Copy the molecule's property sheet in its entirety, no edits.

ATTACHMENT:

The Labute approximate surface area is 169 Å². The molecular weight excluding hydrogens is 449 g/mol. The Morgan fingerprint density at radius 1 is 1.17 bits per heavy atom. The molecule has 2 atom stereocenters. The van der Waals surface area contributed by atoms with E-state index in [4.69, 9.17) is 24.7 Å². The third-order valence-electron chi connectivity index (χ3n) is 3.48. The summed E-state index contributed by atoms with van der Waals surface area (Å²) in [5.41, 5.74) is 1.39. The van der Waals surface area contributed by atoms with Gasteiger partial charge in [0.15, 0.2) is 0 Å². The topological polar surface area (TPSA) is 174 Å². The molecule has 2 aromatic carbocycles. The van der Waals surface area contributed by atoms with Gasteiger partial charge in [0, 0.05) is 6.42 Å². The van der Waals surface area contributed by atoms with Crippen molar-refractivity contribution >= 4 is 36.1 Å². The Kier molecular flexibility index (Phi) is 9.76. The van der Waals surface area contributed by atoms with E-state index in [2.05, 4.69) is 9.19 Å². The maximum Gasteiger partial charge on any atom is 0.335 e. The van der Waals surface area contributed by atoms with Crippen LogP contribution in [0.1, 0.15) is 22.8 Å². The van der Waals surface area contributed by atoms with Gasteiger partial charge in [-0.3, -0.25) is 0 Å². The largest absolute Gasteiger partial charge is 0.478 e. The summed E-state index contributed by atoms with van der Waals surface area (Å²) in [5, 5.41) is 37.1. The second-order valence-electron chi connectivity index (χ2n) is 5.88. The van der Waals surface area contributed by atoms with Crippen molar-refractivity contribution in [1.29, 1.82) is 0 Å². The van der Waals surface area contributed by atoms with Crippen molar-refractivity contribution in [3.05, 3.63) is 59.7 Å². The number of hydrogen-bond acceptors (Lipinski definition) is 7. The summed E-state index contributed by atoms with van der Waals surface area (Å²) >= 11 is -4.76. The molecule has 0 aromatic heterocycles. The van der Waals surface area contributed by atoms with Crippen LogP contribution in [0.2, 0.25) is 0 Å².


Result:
The Labute approximate surface area is 169 Å². The molecular weight excluding hydrogens is 449 g/mol. The Morgan fingerprint density at radius 1 is 1.17 bits per heavy atom. The molecule has 2 atom stereocenters. The van der Waals surface area contributed by atoms with E-state index in [4.69, 9.17) is 24.7 Å². The third-order valence-electron chi connectivity index (χ3n) is 3.48. The summed E-state index contributed by atoms with van der Waals surface area (Å²) in [5.41, 5.74) is 1.39. The van der Waals surface area contributed by atoms with Gasteiger partial charge in [0.15, 0.2) is 0 Å². The topological polar surface area (TPSA) is 174 Å². The molecule has 2 aromatic carbocycles. The van der Waals surface area contributed by atoms with Gasteiger partial charge in [0, 0.05) is 6.42 Å². The van der Waals surface area contributed by atoms with Crippen molar-refractivity contribution >= 4 is 36.1 Å². The Kier molecular flexibility index (Phi) is 9.76. The van der Waals surface area contributed by atoms with E-state index in [2.05, 4.69) is 9.19 Å². The maximum Gasteiger partial charge on any atom is 0.335 e. The van der Waals surface area contributed by atoms with Crippen LogP contribution in [0.1, 0.15) is 22.8 Å². The van der Waals surface area contributed by atoms with Gasteiger partial charge in [-0.3, -0.25) is 0 Å². The largest absolute Gasteiger partial charge is 0.478 e. The summed E-state index contributed by atoms with van der Waals surface area (Å²) in [5, 5.41) is 37.1. The second-order valence-electron chi connectivity index (χ2n) is 5.88. The van der Waals surface area contributed by atoms with Crippen molar-refractivity contribution in [1.29, 1.82) is 0 Å². The van der Waals surface area contributed by atoms with Crippen molar-refractivity contribution in [3.05, 3.63) is 59.7 Å². The number of hydrogen-bond acceptors (Lipinski definition) is 7. The summed E-state index contributed by atoms with van der Waals surface area (Å²) >= 11 is -4.76. The molecule has 0 aromatic heterocycles. The van der Waals surface area contributed by atoms with Crippen LogP contribution in [0.2, 0.25) is 0 Å².